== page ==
Overall, natural gas service disruptions are rare. Customer impacts from an unplanned outage only affect about 1 in 800 natural gas users per year. By comparison, electric distribution systems average one outage per year per customer.3 A reliable and diverse energy supply is critical, and APGA questions whether EPA took that into consideration prior to its recent edits to the Most Efficient list. APGA urges the agency to protect America’s energy resiliency by encouraging continued use of gas appliances.

3. EPA Is Squandering Existing Energy Infrastructure Efficiencies

APGA supports the Administration’s efforts to decrease greenhouse gas (GHG) emissions from buildings and all sources. However, as the US works to transition to a lower carbon energy system, policy changes, like removing certain appliances from the Most Efficient list, do not support Administration goals. If these changes are pursued and implemented, the existing, environmental benefits achieved through the direct use of natural gas in home appliances will be lost, resulting in more GHG emissions. Directly using natural gas in appliances, such as stoves, clothes dryers, water heaters, and furnaces is three times more efficient on a full-fuel-cycle basis than electric appliances. Approximately 90% of the energy produced is delivered and directly consumed by natural gas appliances at the point of use. Natural-gas generated electricity delivered to consumers, on the other hand, only achieves about one-third of the same efficiency due to energy lost during conversion and transmission.4 This direct use of natural gas results in lower GHG emission levels.

Recent data shows that only about 4% of total US GHG emissions come from residential natural gas use, and that number continues to decline as appliances become more efficienct over time. The residential customer averages about a 1.2 percent decline per year in carbon emissions, despite consistent growth in the size of homes. Also, the pipeline network is getting cleaner, as emissions from the US natural gas distribution system have declined 73% since 1990, while more natural gas customers continue to be added to the system every year.5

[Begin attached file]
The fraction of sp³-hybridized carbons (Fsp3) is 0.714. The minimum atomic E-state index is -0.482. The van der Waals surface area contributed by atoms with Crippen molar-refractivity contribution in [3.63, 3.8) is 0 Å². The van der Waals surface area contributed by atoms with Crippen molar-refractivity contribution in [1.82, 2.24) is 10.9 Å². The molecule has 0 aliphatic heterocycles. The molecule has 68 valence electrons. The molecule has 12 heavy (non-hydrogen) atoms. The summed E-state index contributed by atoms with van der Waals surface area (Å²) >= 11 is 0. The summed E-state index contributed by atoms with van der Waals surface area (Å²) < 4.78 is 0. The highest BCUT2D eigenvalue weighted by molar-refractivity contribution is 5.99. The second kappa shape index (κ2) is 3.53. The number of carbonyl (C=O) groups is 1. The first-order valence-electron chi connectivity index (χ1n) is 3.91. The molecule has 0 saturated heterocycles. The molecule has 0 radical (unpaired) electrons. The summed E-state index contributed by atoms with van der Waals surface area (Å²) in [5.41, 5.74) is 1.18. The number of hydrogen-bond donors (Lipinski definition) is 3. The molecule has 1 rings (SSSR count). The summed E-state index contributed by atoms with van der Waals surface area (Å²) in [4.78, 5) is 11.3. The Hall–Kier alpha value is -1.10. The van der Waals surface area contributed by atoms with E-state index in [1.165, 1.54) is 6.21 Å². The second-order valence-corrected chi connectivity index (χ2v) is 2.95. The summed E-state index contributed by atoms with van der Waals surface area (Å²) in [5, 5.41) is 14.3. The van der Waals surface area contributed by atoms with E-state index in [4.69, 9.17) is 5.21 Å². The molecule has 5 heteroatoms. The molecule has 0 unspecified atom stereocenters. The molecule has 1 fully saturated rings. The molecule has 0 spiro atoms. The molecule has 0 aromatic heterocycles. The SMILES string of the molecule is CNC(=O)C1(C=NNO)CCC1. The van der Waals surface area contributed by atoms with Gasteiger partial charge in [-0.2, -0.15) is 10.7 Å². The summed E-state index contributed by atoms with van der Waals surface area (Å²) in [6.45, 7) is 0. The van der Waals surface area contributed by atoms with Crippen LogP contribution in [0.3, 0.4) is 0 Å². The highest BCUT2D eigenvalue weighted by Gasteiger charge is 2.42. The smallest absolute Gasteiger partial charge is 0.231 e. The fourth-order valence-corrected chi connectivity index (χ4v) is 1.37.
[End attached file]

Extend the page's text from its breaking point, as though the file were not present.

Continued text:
EPA needs to recognize that APGA members are good stewards of the environment, evidenced by the way they maintain and operate their utilities. The energy they deliver is clean and reliable and should be allowed to fuel America’s efficient appliances now and in the future. Administration policies need to encourage, not suppress the use of decarbonized gases and innovative appliance technologies. APGA’s members agree that action is needed to lower emissions and stand ready to work together in this effort.

Respectfully submitted,
Dave Schryver
President & CEO
American Public Gas Association

1 Energy Star, “ENERGY STAR Most Efficient 2021,” https://www.energystar.gov/products/most_efficient
2 Natural Gas Council, “Natural Gas: Reliable and Resilient.” http://naturalgascouncil.org/wp-content/uploads/2019/04/Natural-Gas-Reliable-and-Resilient.pdf
3 Gas Technology Institute, “Assessment of Natural Gas and Electric Distribution Service Reliability.” https://www.gti.energy/wp-content/uploads/2018/11/Assessment-of-Natural-Gas-Electric-Distribution-Service-Reliability-TopicalReport-Jul2018.pdf
4 American Gas Association, “A Comparison of Energy Use, Operating Costs, and Carbon Dioxide Emissions of Home Appliances – 2018 Update,” https://www.aga.org/globalassets/research--insights/reports/ea-2018-02-appliance-cost-and-emissions-comparison-2018-update.pdf
5 EPA, “Inventory of U.S. Greenhouse Gas Emissions and Sinks” https://www.epa.gov/ghgemissions/inventory-us-greenhouse-gas-emissions-and-sinks